Afterglow from Yesterday

pantego

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Plein Air Demo before High School Students

In the middle of the night
I go walking in my sleep
Through the valley of fear
To a river so deep

And I’ve been searching for something
Taken out of my soul
Something I would never lose
Something somebody stole

Billy Joel, “River of Dreams”

Recently, quality time for blogging has been scarce. Between spending hours behind a windshield in addition to processing hours of business affairs on the computer, I have felt my soul drying up. I love making art, reading, writing and blogging, and it’s been about 48 hours since I have been able to pursue those necessities that nurture my “real” life.

But for now, I need to push away the business paperwork so I can at least respond to a most precious moment I experienced during the first half of yesterday. Cindy Thomas, a public art teacher colleague I have known over twenty years, has also retired and taken up a part time position teaching art in a private school (smaller, more respectful classes and much larger studio space). She invited me to visit three of her classes yesterday and demonstrate watercolor en plein air. Their high school campus had a beautiful outdoor garden area and the weather was sunny and cool–just perfect for such an occasion.

I am anxiously waiting for the video her film classes produced of this event. In three separate sessions, I had the privilege of demonstrating and fielding questions from art and film students, roughly ten students per class, just the right size for direct, intimate conversation. Though I don’t miss full-time high school teaching, it was refreshing beyond words yesterday to see the students’ eyes light up as we discussed the profound joys of making art while surrounded by a natural environment. The questions covered art theory, history, philosophy, journaling, sketching practices, and the necessary steps for getting one’s art out into the public eye. Though twenty-four hours have passed, I am still warmed at every remembrance of this special encounter. Thank you, Cindy, and Pantego Christian Academy.

One of my best remembrances was the scripture passage above the door of the studio from Ephesians 2:10–

For we are God’s handiwork, created in Christ Jesus to do good works, which God prepared in advance for us to do.

From my years in graduate study, I recall two notable ideas from this passage. First, the word translated “handiwork” is from the Greek word poiêma. Our word “poem” comes from this, and the word basically refers to a work of art, a creation. The passage sets forth humanity as God’s work of art. The close of the passage speaks of an advanced preparation for humans to do the good work intended. Aristotle’s Doctrine of the Four Causes sets forth the argument that our good works are already present within us, and they will issue forth. I tried to urge it upon the students in our discussion that they already have artistic tendencies in their essence, and this artistry is intended to come forth, whether they do it in visual, literary, musical or political arts; they already have that capability within themselves. Now, in their educational arena, they have that opportunity to cultivate those gifts.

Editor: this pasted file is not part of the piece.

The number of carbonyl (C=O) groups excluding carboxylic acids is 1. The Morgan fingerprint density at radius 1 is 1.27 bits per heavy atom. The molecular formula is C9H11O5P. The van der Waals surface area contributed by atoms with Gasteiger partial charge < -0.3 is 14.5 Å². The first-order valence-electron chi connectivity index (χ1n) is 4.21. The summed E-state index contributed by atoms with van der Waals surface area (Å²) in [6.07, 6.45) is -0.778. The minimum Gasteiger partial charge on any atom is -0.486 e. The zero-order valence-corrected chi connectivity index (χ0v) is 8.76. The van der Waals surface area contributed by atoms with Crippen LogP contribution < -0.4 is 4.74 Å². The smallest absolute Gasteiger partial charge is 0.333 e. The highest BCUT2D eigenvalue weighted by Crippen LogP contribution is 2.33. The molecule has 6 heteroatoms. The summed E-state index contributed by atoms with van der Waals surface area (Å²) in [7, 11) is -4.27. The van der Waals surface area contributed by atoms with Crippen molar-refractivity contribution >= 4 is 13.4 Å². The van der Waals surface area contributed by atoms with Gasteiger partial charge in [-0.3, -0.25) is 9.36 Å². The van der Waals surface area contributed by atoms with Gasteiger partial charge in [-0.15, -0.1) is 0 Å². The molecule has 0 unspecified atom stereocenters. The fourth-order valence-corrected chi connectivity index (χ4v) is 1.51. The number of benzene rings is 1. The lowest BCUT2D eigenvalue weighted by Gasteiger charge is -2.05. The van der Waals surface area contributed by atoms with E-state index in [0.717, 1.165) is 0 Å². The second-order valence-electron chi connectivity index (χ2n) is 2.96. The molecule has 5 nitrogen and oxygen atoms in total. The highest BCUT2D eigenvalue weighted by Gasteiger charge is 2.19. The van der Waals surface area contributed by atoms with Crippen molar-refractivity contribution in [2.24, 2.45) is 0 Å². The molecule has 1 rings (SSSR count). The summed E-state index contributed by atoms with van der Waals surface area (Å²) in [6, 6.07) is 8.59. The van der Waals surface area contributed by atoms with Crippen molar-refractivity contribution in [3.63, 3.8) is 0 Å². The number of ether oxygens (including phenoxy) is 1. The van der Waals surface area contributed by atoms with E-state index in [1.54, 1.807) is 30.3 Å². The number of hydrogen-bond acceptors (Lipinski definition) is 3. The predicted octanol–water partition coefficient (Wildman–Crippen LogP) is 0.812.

Reluctantly, I have to return now to the business affairs of my art. Hopefully tomorrow I can emerge and get back to what I enjoy the most. Meanwhile, I wanted to share with you the joys of yesterday.

Thanks for reading.

I make art in order to discover.

I journal when I feel alone.

I blog to remind myself I am not alone.

 

 

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6 Responses to “Afterglow from Yesterday”

  1. Sandra Conner Says:

    What a truly lovely experience it must have been for you. And I’m so thrilled to hear what you told those students about their creativity. I always tell my creative writing students the same thing. I do believe it’s very important for them to BELIEVE that the Lord has put His creativity and His gifts into them, awaiting the time when they recognize that fact and act on it.

    Like

    • davidtripp Says:

      Sandra, thank you for writing! I love this feeling of reliving yesterday, and so appreciate that others can relate to it. These are indeed the words students need to hear during these times.

      Liked by 1 person

  2. diannmeynor Says:

    What an Amazing Experience you provided for those students! Thank You for Inspiring the “next generation” of Artists ❤

    Like

    • davidtripp Says:

      Dian, thank you so much for responding!

      Liked by 1 person

      • diannmeynor Says:

        Thank You for sharing your story. Sometimes as an Artist and Teacher, I forget what an opportunity we can provide for our students. Often times, overwhelmed in crowed, underfunded public school settings,…… the GIFT of your experience is DREAMY! Cheers! and Prayers.

        Like

      • davidtripp Says:

        Thank you again, Dian. I had very few of those kinds of “highs” when teaching art in public school–small rooms, crowded by large enrollments and a cheap budget for supplies. No respect from the administration perspective. Moving to art history was my salvation. But wow, what an exciting, enthusiastic atmosphere I experienced with this small cluster of respectful, eager learners!

        Liked by 1 person

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